Getting wired for the holiday

Volunteers will be working long hours this week to prepare Washington Park for the ultimate light sh

Categories: Schenectady County

Volunteers will be working long hours this week to prepare Washington Park for the ultimate light show later this month: the 17th annual Capital Holiday Lights.

When finished, the drive-through show will feature some 200 multi-colored displays of French hens, maids a-milking, lords a-leaping, along with the Statue of Liberty, doctors and others characters in keeping with this year’s theme, “Celebrate Our Differences.”

The show is the main fund-raiser for the Albany Police Athletic League, bringing in approximately $160,000 for after school programs that serve more than 4,000 children in grades three through eight, said Leonard R. Ricchiuti Jr., PAL executive director and a retired sergeant with the APD.

The show runs Nov. 27 through Jan. 2. Hours are 6 to 9 p.m. Sunday through Thursday and 6 to 10 p.m. Friday and Saturday. The show goes on unless there is a snow emergency.

Ricchiuti said the show attracts approximately 20,000 carloads of people who pay $15 per vehicle at the gate or $10 in advance through the show’s sponsor, Hannaford Supermarkets.

Hundreds of volunteers have been working since mid-September to prepare Washington Park for the displays, said Carlo Figliomeni, senior electrical inspector for the city of Albany and a longtime volunteer. “I started the weekend after Labor Day, me and a couple of guys. The volunteers start coming after Columbus Day,” he said.

The prep work is immense. The volunteers, many of them professional electricians, carpenters and members of other trades, will install 33 electrical panels, 20 transformers and 800 receptacles and have run 50,000 feet of light line and 30 miles of branch circuit wiring, Figliomeni said.

The displays, mounted on metal frames, some 20-feet tall, will draw 5,000 amps, costing $2,000 for the show’s duration, Ricchiuti said. The average home, by contrast, has a maximum load of 200 amps.

The show has always been based in Washington Park, which Ricchiuti called perfect for the displays. “Along every turn, around every hill, you see something different. We call it the ‘ooo and ahh’ effect from the sounds children make when they see the displays.”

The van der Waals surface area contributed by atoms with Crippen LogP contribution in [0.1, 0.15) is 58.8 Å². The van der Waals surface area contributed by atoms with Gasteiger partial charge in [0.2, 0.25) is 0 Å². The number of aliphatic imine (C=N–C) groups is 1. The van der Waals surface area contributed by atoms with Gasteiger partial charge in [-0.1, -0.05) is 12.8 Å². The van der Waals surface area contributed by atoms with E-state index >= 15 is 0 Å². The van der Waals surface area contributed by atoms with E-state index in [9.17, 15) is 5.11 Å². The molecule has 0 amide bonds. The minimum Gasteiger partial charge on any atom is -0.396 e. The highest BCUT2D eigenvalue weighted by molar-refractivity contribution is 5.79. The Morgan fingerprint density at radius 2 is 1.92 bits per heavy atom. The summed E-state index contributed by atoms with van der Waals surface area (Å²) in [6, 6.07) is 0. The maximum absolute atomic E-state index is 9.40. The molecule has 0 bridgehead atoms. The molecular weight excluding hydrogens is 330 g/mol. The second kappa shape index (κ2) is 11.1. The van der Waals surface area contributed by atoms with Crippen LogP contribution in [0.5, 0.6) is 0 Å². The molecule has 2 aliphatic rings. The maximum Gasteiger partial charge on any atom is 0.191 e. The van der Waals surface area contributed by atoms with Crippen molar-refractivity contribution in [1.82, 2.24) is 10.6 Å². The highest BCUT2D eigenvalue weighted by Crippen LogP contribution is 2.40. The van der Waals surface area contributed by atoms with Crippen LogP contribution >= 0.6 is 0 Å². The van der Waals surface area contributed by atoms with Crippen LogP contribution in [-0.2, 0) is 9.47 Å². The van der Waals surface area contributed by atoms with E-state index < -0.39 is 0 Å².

Displays will line 1.5 miles of road inside the park. At the end of the trip is the Lake House, and inside is Santa with live reindeer [Wednesday and Sunday nights], vendors, carnival rides, balloon sculptures, face painting and more.

“It is a family show,” Ricchiuti said. “We are serving families.”

Robert O’Keefe, 33, a licensed electrician, said he has volunteered to set up displays for 10 years. “At the beginning, I got some experience in wiring. Now, I enjoy doing it,” he said. “I will work every Saturday until the show starts.”

Figliomeni was an original volunteer who helped former Albany Police Chief Robert Wolfgang launch the show 17 years ago. “He came to me in September and asked if we could do it. I told him he was crazy, but we did it,” he said.

Figliomeni said the effort was made possible by reaching out to the community.

At the time, Washington Park was not wired for outdoor displays. Over the years, volunteers installed four miles of underground wire for the annual show. Volunteers install the panels, transformers, receptacles and other items just for the show. Their removal takes about 15 days once the show closes, O’Keefe said.

In addition to the new theme, PAL this year is experimenting with low-energy lighting devices. “We are going green,” Ricchiuti said. The LED lights, however, do not pack the brightness of regular bulbs, but it is a start.

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